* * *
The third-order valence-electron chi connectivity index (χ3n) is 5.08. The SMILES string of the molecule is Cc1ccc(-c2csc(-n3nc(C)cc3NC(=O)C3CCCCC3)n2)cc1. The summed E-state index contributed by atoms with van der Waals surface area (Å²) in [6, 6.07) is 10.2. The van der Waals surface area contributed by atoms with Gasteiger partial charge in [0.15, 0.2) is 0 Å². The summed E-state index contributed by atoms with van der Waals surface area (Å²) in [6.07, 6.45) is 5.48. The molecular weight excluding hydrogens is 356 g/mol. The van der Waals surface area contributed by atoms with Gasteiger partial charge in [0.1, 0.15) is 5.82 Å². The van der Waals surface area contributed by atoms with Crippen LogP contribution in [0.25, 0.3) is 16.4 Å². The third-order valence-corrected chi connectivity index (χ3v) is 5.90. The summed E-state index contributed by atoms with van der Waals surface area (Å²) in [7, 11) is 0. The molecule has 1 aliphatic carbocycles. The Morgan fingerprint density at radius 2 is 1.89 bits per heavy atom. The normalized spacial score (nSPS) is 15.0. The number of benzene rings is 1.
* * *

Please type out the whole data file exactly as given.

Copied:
The third-order valence-electron chi connectivity index (χ3n) is 5.08. The SMILES string of the molecule is Cc1ccc(-c2csc(-n3nc(C)cc3NC(=O)C3CCCCC3)n2)cc1. The summed E-state index contributed by atoms with van der Waals surface area (Å²) in [6, 6.07) is 10.2. The van der Waals surface area contributed by atoms with Gasteiger partial charge in [0.15, 0.2) is 0 Å². The summed E-state index contributed by atoms with van der Waals surface area (Å²) in [6.07, 6.45) is 5.48. The molecular weight excluding hydrogens is 356 g/mol. The van der Waals surface area contributed by atoms with Gasteiger partial charge in [0.1, 0.15) is 5.82 Å². The van der Waals surface area contributed by atoms with Crippen LogP contribution in [0.25, 0.3) is 16.4 Å². The third-order valence-corrected chi connectivity index (χ3v) is 5.90. The summed E-state index contributed by atoms with van der Waals surface area (Å²) in [7, 11) is 0. The molecule has 1 aliphatic carbocycles. The Morgan fingerprint density at radius 2 is 1.89 bits per heavy atom. The normalized spacial score (nSPS) is 15.0. The number of benzene rings is 1.